College of Education receives $200,000 in grants to help remove barriers to teaching profession
Lipscomb's College of Education is leading the way in preparing educators to make an impact in Tennessee
Kim Chaudoin |
The Tennessee Department of Education (TDOE) announced this week that Lipscomb University’s College of Education was one of seven Educator Preparation Programs to be awarded Grow Your Own competitive grants to form or expand state-recognized Grow Your Own Partnerships to increase access and remove barriers to the teaching profession.
The Grow Your Own Competitive Grant funds partnerships between Educator Preparation Providers (EPPs) and Local Education Agencies (LEAs) to provide innovative, no-cost pathways to the teaching profession by increasing EPP enrollment and growing the supply of qualified teachers. Grow Your Own (GYO) competitive grants are $100,000 each, with the TDOE awarding a total of $2 million in funds.
This $2 million grant opportunity removes barriers to the teaching profession by providing funds to entirely cover tuition, textbooks, and fees for all selected participants. In addition, GYO partnerships will increase the number of qualified teachers with high-demand licensures by providing participants with a no-cost education resulting in dual licensure OR initial licensure with additional endorsement to include grade or subject certification and special education or English Language Learners (ELL) certification.
Lipscomb University’s College of Education has been awarded two $100,000 grants to expand its existing Grow Your Own partnership with Tennessee’s Clarksville Montgomery County School District (CMCSD). Lipscomb was one of the first two institutions selected by TDOE to participate in this initiative in October 2019.
These grants allow Lipscomb to expand on its current partnership of 22 teacher candidates to provide an additional 24 teacher assistants the opportunity to receive their teaching license and master's degree. A total of 46 teacher assistants in CMCSD will be earning their K-5 teaching license with an endorsement in special education and their master's degree.
“We are thankful for the investment that the Tennessee State Department of Education and CMCSD are placing on our future classroom educators,” said Dr. Vanessa Garcia, director of the Instructional Practice Program and assistant professor of education in Lipscomb’s College of Education. “This is not only an investment in these future educators but also in the lives of generations of future students.”
Dr. Deborah Boyd, dean of the Lipscomb College of Education, noted the value of partnerships between teacher prep programs and school districts.
“When we work closely with districts, we are in a better position to help grow teachers specifically in needed licensure areas,” said Boyd. “In all of our Grow Your Own work, the shared experiences in schools and classrooms gives us invaluable knowledge and insights to improve our teacher prep program overall.”
TDOE’s Grow Your Own initiative seeks to increase access to and success in the teaching profession as part of the Best for All strategic plan, which sets a vision for Tennessee to be the top state to become and remain a teacher and leader. In addition to Lipscomb, other universities awarded grants include Austin Peay State University, Lincoln Memorial University, Tennessee State University, Tennessee Tech University, University of Tennessee Chattanooga and University of Tennessee Knoxville.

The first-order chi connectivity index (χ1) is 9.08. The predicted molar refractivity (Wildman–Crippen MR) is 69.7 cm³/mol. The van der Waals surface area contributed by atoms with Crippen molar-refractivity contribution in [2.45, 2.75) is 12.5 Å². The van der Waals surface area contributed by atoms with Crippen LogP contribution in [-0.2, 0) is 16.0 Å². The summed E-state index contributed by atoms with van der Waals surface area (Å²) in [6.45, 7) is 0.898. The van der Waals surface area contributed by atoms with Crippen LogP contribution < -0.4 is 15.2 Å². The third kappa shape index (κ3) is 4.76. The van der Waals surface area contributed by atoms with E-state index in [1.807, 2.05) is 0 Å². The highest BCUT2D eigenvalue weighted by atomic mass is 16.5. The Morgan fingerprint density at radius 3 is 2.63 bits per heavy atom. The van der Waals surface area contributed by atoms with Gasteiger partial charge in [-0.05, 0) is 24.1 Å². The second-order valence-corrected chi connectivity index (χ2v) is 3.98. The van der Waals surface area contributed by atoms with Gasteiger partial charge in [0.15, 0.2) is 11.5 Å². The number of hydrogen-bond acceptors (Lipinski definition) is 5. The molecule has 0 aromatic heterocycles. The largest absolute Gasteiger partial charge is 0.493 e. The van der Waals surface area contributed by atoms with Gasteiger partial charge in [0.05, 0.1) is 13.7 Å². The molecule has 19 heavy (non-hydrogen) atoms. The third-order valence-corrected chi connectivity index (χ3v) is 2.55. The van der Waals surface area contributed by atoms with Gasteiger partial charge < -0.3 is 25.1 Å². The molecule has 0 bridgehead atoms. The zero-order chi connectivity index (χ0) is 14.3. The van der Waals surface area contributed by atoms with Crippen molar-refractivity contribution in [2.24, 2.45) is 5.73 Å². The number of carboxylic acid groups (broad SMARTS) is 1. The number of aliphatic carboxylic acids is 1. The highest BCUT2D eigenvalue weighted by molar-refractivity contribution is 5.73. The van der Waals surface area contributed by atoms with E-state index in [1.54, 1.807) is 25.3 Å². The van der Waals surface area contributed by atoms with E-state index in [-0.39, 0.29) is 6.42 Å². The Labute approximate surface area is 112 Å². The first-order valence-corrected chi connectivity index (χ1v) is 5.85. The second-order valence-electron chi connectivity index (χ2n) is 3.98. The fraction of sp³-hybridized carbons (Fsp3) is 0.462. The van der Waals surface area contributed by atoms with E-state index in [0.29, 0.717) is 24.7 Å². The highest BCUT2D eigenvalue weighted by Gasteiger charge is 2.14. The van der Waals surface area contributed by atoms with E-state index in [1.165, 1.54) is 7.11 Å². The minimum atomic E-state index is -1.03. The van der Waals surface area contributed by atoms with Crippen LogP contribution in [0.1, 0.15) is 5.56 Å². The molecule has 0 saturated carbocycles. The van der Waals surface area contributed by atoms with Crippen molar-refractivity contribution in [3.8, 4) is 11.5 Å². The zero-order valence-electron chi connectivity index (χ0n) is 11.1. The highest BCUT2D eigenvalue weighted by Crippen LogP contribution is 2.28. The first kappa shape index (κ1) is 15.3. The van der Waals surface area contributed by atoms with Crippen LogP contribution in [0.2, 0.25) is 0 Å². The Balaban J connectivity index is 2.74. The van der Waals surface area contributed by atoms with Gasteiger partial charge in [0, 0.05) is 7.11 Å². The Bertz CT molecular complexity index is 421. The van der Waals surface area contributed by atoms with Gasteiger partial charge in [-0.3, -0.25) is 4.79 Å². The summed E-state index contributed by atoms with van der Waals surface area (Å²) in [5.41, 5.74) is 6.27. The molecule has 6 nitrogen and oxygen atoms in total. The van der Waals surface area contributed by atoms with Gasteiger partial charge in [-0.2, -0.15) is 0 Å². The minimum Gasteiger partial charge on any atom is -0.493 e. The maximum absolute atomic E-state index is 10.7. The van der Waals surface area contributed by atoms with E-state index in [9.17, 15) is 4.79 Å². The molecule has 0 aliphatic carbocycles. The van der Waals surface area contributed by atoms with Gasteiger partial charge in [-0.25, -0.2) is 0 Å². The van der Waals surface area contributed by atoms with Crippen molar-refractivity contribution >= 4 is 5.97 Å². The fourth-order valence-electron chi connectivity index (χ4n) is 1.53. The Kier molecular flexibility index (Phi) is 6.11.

These competitive grant awards build upon ongoing Grow Your Own partnerships at the University of Tennessee, Knoxville, Austin Peay State University, and Lipscomb University.
"We are thrilled with the response from our educator preparation programs,” said Penny Schwinn, Tennessee commissioner of education. “Thanks to their innovative plans, the Grow Your Own initiative will expand across the state and support hundreds of individuals to become teachers for free—while employed in our Tennessee school districts. Right now, it could not be more important to remove barriers to the teaching profession and I am proud of the way our state is coming together to continue preparing great teachers in innovative ways.”
EPPs applied for the competitive grant by submitting plans for partnerships with at least one district, although many applications involved more than one. EPPs could also submit more than one application. Based on these awards, there will be Grow Your Own partnerships with the 35 Tennessee districts, enabling 262 individuals to become a teacher for free and get paid to do so.
This is the latest recognition for Lipscomb’s College of Education. Earlier this year, for the ninth consecutive year the college was among the top-rated teacher preparation programs on the 2019 Educator Preparation Report Card, compiled by the Tennessee State Board of Education.
Since 2013, the National Council for Teacher Quality has consistently ranked Lipscomb’s College of Education programs among the top 25 in the nation, ranking them as high as No. 1 nationally in 2014. Lipscomb's undergraduate secondary teacher preparation program is among the 120 programs in the NCTQ book Start Here to Become a Teacher, and the organization gave Lipscomb one A+ and three A grades in various teacher preparation categories.
In 2015, the College of Education was ranked the No. 15 best value in the nation and among the 35 "Top Colleges for Content Preparation" in the nation by NCTQ. The College of Education was named the 2016 Model of Excellence in Partnerships by the Association of Independent Liberal Arts Colleges for Teacher Education among numerous other state and national honors in recent years.